Guy Fawkes hanged, drawn and quartered
After a brief show trial in Westminster the captured conspirators in the so-called Gunpowder Plot to wipe King, Lords and Commons from the face of the earth were kept in The Tower to await their fate.
On January 27 the first three of their number were executed: Thomas Bates, Sir Everard Digby, and Robert Winter (or Wintour), all hanged drawn and quartered in St Paul’s churchyard.
Guy Fawkes along with Robert Keyes, Ambrose Rookwood, and Thomas Winter suffered a similar fate on January 31, in the Old Palace Yard in Westminster.
The end they made was to be a grisly one. Tied to a hurdle they would be dragged without dignity to the place of execution. They were then to be hanged – more like strangled, as no drop that might bring immediate death was involved. While still alive they would be pulled to the executioner’s block, their genitalia cut off and burned in front of them, and their stomachs slit open in order that their innards be wrenched from their bodies. Finally they would be beheaded, and their bodies cut into four – quartered – for display where the king so willed.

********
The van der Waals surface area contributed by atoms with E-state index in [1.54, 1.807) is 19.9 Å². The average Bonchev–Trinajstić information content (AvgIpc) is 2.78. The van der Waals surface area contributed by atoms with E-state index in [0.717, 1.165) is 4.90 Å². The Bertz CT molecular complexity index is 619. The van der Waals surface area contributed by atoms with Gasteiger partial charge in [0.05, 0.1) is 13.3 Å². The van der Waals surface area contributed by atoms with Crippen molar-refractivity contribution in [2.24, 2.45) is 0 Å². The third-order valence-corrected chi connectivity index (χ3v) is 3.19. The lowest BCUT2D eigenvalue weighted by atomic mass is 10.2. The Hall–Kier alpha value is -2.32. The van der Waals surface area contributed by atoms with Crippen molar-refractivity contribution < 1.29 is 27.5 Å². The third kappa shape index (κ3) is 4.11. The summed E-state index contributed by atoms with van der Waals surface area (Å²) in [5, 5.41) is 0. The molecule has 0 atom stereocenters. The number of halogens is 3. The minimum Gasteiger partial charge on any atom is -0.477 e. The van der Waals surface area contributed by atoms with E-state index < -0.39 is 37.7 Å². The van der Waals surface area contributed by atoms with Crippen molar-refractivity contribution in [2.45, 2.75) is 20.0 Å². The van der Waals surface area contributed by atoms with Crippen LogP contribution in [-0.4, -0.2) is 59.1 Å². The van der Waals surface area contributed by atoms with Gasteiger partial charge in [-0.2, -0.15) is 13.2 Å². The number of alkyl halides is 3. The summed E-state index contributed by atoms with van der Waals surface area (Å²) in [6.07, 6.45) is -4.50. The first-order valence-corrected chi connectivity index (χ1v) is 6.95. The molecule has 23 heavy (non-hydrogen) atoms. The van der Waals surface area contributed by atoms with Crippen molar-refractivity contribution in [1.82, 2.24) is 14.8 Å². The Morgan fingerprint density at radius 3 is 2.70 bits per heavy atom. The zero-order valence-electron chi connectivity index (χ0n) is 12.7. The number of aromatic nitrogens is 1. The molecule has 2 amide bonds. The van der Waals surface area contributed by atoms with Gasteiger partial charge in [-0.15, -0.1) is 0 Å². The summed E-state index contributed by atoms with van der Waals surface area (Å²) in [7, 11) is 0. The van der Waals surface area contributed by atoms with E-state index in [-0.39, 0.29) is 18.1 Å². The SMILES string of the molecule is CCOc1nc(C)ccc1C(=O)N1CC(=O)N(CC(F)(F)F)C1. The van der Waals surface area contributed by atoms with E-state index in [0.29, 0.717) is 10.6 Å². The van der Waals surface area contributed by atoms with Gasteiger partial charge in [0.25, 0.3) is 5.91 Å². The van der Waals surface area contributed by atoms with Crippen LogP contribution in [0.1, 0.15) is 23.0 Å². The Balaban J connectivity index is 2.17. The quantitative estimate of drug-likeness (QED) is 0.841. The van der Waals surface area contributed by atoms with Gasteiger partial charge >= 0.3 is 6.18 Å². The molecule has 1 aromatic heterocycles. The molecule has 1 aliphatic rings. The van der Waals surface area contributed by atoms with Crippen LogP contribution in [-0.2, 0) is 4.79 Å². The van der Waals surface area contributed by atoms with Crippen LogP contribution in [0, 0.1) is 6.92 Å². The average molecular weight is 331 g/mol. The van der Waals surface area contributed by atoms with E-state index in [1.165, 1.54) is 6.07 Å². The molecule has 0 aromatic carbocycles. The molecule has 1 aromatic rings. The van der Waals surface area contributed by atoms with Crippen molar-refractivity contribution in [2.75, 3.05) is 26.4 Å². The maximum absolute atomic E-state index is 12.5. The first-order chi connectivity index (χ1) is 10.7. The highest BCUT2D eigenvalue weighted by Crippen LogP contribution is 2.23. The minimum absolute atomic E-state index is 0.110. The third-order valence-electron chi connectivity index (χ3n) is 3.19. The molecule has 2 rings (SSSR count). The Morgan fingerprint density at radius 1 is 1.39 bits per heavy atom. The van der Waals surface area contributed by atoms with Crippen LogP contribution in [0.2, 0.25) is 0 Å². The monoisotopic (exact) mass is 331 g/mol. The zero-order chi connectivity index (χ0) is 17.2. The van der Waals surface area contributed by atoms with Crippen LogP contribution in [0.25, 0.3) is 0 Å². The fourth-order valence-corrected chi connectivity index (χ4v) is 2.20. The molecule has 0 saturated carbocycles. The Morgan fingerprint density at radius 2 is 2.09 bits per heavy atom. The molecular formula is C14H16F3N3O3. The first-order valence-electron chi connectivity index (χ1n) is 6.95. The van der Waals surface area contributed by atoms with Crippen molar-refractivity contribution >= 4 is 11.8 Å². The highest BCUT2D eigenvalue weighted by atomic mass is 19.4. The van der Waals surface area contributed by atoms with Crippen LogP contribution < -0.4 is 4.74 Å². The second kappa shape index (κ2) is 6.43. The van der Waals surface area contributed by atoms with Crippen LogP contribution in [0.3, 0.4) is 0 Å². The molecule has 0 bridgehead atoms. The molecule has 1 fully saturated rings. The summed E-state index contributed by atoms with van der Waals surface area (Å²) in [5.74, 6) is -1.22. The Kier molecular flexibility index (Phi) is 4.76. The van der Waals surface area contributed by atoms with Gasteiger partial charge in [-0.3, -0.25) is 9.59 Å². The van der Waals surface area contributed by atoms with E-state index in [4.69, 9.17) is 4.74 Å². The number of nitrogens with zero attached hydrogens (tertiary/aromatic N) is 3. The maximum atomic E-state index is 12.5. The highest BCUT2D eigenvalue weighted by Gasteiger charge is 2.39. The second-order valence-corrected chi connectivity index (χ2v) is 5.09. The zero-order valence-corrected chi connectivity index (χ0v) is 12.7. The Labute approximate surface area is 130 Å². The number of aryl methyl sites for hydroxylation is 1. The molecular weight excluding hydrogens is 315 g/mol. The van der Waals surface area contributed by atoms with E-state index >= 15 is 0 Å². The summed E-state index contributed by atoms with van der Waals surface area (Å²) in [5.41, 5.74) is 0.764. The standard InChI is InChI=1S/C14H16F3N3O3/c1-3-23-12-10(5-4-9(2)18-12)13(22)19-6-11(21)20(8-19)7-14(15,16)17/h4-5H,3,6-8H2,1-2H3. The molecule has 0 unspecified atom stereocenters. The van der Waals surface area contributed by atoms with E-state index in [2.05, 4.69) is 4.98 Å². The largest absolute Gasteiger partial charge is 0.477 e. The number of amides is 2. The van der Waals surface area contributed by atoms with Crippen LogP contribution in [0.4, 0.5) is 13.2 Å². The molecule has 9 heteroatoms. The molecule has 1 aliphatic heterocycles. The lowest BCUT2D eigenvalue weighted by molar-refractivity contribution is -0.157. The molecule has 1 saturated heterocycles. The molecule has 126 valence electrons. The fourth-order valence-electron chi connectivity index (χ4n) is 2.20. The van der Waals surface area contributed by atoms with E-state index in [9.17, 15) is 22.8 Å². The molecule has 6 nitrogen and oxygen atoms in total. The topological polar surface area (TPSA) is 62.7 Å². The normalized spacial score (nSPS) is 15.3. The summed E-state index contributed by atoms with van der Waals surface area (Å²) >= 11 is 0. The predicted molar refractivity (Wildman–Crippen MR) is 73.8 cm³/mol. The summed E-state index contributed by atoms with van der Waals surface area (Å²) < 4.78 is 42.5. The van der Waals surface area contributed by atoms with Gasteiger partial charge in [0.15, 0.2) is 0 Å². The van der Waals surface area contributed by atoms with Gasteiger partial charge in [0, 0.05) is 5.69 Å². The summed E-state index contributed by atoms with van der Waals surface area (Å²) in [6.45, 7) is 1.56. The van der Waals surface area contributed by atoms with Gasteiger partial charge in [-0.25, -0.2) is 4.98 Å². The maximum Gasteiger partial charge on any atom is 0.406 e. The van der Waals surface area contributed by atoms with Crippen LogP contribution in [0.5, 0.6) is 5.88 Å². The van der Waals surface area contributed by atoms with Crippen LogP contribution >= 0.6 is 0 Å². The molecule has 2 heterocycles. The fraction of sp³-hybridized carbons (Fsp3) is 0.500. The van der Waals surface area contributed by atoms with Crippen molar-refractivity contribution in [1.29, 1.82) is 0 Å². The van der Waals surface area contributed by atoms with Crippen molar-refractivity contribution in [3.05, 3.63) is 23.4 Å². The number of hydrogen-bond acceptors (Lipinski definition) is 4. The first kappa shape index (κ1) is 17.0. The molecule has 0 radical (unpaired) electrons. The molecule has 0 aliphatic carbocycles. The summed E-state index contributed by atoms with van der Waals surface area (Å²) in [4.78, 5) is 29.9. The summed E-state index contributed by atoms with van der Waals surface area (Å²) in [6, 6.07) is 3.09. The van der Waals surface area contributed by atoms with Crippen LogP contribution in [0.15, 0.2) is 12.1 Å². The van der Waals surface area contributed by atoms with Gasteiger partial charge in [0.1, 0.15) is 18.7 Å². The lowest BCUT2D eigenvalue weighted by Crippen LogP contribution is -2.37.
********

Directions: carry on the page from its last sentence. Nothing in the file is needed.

Fawkes, who had resisted horrific tortures for three days before giving up the names of those already known to the authorities, was so weak he had to be helped onto the scaffold. But he retained his courage to the end, and when the noose was about his neck he took the hangman by surprise, jumping from the scaffold and so breaking his neck, thus being dead when the rest of the sentence was carried out.
Keyes tried to cheat the crowd of their gory spectacle in the same way, but as the rope broke he did not even have the relief of partial strangulation before being emasculated and eviscerated. A viler death is hard to imagine.